All of us know that the greatest problem with medical insurance today is what it costs. More to the point, it’s the relentless double digit increase in that cost over the last five to ten years that has employers scrambling to find ways to control expenditures while offering a benefit program that attracts and retains a high quality workforce.

How did we get here? Well, first, America has a creative and innovative health delivery system that outperforms any other on this planet. Yes, there is some inefficiency in the system, but without the billions of dollars spent on research and development annually we would not have the innovations that keep us living longer, healthier, and happier lives. That focus on innovation and positive results costs a lot.

Second, we have trained a generation of health care consumers to believe that a doctor visit costs fifteen dollars and a name brand drug costs twenty-five dollars. Employers’ generosity from ten and twenty years ago is coming back to haunt us. We offered extremely generous benefit plans because we thought we could afford them. Now that the party is over, employees are having trouble getting used to the real cost of healthcare.

Third, American health care consumers are unwittingly taking advantage of the system. Because of our great wealth in this country, we can eat as much as we want without worrying about how much it costs and, apparently, how healthy it is for us. Our activity level is drastically curtailed by easy access to all manner of transit. And when we choose to engage in activities, much of it occurs on some form of motorized vehicle. We ride instead of walk and call it exercise. Then, when our lifestyle lands us in a health crisis, we have a medical industry that props us back up and gets us back on our feet with no waiting lines. Why watch what we eat when we have Lipitor?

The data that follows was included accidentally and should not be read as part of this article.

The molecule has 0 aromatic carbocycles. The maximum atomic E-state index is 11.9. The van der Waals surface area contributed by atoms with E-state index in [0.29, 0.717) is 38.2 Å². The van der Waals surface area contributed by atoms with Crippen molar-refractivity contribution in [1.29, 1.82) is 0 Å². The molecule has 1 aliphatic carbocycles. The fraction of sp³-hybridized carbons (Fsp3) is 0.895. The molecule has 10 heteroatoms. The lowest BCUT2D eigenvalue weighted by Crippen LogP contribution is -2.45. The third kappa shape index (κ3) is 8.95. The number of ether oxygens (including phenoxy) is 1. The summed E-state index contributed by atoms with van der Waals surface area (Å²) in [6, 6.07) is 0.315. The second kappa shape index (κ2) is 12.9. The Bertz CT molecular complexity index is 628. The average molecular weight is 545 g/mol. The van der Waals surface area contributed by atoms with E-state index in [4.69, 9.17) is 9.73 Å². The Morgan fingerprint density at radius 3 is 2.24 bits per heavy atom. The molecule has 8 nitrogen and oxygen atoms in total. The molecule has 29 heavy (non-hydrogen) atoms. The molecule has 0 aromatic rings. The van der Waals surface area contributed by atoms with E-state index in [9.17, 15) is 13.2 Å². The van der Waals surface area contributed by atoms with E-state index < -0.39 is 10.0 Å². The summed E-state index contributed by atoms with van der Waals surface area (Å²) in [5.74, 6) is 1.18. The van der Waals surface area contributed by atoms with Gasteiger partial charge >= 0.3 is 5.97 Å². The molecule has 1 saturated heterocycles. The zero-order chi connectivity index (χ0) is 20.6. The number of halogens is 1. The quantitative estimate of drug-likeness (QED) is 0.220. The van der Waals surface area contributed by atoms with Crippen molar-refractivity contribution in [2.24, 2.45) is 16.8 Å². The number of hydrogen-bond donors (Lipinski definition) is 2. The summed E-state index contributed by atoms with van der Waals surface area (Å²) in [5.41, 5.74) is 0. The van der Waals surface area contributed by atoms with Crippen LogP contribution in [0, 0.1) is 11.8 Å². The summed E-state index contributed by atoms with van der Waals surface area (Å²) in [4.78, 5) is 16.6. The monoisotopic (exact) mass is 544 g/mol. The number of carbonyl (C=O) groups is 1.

All of this feeds the spiral of increasing health insurance costs. We have now reached a point where owners and benefits managers know that something must change. We simply cannot continue to afford what we have paid for in the past.

So what are the most important elements of a benefit program that will help ease the spiral of insurance costs and still attract, motivate, and retain employees? We have a lot of experience in seeing what is working and what is not. And, for our clients who are taking these proactive steps to modernize their benefit plans in our challenging world, the results are starting to show. Not only in significantly improved medical renewals, but in increased levels of employee appreciation and involvement.